Skip to main content

Climate Change Threats and Increasing Demand for Disaster Recovery

As climate change accelerates, the UK is finding itself facing extreme weather events with increasing frequency and intensity. Aside from the obvious physical risks this poses, it also creates a significant challenge for the IT sector as the resilience of its infrastructure is being tested like never before. Flooding, storms, and heatwaves threaten not just the physical assets of business IT systems, but also the continuity of services that companies rely on so heavily. As the threats increase, so does the business world’s demand for a more robust, responsive, and even predictive level of disaster recovery.

In this article we delve into the evolving landscape of disaster recovery, highlighting the critical need for effective strategies to identify and mitigate these emerging climate-related threats. My aim, as always, is to cut through the complexity of the subject matter and offer clear, actionable insights, exploring how businesses can adapt to safeguard their operations against the unpredictable, while remaining resilient in the face of climate change’s growing impacts.

Climate Change and its Impacts on the UK

Disaster Recovery Quote 1According to NASA’s Goddard Institute for Space Studies (GISS), since 1880 the average global temperature has increased by at least 1.1°C, with the majority of this warming occurring since 1975 at a rate of roughly 0.2°C per decade. The past nine years have been the warmest since modern records began, highlighting the accelerating pace of climate change. In the UK this has translated into a trend towards warmer, wetter winters and hotter, drier summers. The frequency of extreme weather events has surged, with all the top ten warmest years in the UK occurring since 2002 – you don’t have to think too far back to remember floods, storms, and heatwaves that had people wondering when the other seven plagues would strike. As climate threats and the risk to your organisation’s data and tech increase, what are you currently doing to develop disaster recovery strategies to cope with these changes?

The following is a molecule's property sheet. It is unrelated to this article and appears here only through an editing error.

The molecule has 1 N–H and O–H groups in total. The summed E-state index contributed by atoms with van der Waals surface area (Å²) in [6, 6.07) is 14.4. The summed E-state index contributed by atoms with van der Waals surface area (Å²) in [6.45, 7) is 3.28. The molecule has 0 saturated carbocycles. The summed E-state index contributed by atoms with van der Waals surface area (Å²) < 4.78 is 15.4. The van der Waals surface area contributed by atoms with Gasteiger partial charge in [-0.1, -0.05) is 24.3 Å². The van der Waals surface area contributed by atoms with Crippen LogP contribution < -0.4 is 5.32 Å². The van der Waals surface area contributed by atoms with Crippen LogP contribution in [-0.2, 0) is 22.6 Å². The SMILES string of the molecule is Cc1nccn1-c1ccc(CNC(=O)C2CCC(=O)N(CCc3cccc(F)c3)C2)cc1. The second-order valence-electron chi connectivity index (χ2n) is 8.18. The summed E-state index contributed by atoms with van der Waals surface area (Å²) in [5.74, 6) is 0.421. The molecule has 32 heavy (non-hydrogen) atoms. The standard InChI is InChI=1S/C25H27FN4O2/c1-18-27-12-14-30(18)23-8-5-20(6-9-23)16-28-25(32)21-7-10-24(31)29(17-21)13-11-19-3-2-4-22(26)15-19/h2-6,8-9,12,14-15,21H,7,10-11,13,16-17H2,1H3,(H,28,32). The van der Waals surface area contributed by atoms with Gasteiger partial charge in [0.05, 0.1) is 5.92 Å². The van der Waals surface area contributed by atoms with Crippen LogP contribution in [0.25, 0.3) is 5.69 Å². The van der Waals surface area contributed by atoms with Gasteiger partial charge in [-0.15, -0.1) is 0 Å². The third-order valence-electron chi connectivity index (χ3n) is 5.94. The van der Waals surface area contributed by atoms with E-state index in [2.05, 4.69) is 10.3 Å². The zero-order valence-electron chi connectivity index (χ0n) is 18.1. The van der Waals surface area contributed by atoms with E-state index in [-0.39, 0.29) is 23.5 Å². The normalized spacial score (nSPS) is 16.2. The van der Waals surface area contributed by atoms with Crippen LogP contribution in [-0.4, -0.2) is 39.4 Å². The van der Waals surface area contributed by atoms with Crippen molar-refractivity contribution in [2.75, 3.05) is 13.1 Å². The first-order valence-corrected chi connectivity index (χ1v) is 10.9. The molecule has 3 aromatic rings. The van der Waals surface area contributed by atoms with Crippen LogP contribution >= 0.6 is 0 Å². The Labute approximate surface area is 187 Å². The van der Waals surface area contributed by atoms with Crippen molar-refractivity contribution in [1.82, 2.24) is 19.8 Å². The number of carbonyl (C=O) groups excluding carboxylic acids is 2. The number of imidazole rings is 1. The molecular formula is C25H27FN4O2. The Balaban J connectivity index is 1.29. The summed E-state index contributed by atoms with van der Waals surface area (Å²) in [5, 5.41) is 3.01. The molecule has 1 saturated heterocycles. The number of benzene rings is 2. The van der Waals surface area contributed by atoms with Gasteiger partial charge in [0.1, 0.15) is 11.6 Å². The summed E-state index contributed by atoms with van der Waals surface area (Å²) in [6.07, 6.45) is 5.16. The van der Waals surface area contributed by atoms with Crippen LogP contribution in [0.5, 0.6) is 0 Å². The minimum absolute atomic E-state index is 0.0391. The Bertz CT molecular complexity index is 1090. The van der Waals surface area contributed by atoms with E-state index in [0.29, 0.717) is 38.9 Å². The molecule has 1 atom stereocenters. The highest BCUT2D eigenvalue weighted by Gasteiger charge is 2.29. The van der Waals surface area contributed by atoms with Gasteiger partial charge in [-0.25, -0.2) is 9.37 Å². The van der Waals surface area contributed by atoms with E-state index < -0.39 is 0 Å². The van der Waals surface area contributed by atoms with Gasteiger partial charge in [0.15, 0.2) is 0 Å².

Challenges for IT Infrastructure

Disaster Recovery Quote 2Extreme weather events pose significant risks to IT infrastructure. Flooding can devastate data centres, storms can disrupt network connections, and heatwaves can overheat and damage hardware. The resilience of any business’s digital systems to withstand these natural forces is paramount to maintaining the service continuity you or your customers would expect. For instance, the winter storms of 2013/14 and 2015/16 created so much disruption to essential services that significant economic losses were incurred across the market, highlighting the vulnerability of the UK’s infrastructure to climate-related events. It also highlighted the vital importance of vigilant data backup and hyper-cautious disaster recovery services.

The Rising Need for Disaster Recovery Planning

As the weather becomes increasingly unpredictable, this necessitates a forward-thinking approach to disaster recovery. And, as work practices and technologies change, we need to embrace solutions that will not only work today, but will also be fit for purpose in the future. We therefore focus on three areas of modern-day disaster recovery planning here: the risks and rewards of remote working, cloud systems, and what projections for the future can tell us today.

  • Climate Change and Remote Working: